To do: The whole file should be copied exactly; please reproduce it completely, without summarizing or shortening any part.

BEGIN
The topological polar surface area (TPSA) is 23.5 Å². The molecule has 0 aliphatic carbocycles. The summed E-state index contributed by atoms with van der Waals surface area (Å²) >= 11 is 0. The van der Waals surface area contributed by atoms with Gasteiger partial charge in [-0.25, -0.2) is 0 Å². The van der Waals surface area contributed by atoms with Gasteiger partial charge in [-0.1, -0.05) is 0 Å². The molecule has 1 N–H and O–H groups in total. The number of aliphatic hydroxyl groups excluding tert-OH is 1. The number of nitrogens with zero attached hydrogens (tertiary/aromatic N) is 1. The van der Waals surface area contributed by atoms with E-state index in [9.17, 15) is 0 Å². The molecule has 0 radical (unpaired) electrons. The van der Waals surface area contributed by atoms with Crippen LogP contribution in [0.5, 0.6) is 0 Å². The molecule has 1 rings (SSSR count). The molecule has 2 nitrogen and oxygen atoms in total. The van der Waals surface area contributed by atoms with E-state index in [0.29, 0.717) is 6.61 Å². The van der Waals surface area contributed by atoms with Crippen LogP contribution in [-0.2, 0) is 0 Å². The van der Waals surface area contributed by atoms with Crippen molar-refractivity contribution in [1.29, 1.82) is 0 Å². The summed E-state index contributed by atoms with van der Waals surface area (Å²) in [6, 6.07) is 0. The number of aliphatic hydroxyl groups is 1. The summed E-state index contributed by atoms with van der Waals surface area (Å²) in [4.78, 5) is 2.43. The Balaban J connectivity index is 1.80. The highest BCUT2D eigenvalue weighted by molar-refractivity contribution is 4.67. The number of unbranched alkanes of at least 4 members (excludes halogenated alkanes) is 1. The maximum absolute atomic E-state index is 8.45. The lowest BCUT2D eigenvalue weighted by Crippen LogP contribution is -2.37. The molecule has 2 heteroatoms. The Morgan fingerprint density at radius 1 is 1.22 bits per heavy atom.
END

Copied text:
The topological polar surface area (TPSA) is 23.5 Å². The molecule has 0 aliphatic carbocycles. The summed E-state index contributed by atoms with van der Waals surface area (Å²) >= 11 is 0. The van der Waals surface area contributed by atoms with Gasteiger partial charge in [-0.25, -0.2) is 0 Å². The van der Waals surface area contributed by atoms with Gasteiger partial charge in [-0.1, -0.05) is 0 Å². The molecule has 1 N–H and O–H groups in total. The number of aliphatic hydroxyl groups excluding tert-OH is 1. The number of nitrogens with zero attached hydrogens (tertiary/aromatic N) is 1. The van der Waals surface area contributed by atoms with E-state index in [9.17, 15) is 0 Å². The molecule has 0 radical (unpaired) electrons. The van der Waals surface area contributed by atoms with Crippen LogP contribution in [0.5, 0.6) is 0 Å². The molecule has 1 rings (SSSR count). The molecule has 2 nitrogen and oxygen atoms in total. The van der Waals surface area contributed by atoms with E-state index in [0.29, 0.717) is 6.61 Å². The van der Waals surface area contributed by atoms with Crippen LogP contribution in [-0.2, 0) is 0 Å². The van der Waals surface area contributed by atoms with Crippen molar-refractivity contribution in [1.29, 1.82) is 0 Å². The summed E-state index contributed by atoms with van der Waals surface area (Å²) in [6, 6.07) is 0. The number of aliphatic hydroxyl groups is 1. The summed E-state index contributed by atoms with van der Waals surface area (Å²) in [4.78, 5) is 2.43. The Balaban J connectivity index is 1.80. The highest BCUT2D eigenvalue weighted by molar-refractivity contribution is 4.67. The number of unbranched alkanes of at least 4 members (excludes halogenated alkanes) is 1. The maximum absolute atomic E-state index is 8.45. The lowest BCUT2D eigenvalue weighted by Crippen LogP contribution is -2.37. The molecule has 2 heteroatoms. The Morgan fingerprint density at radius 1 is 1.22 bits per heavy atom.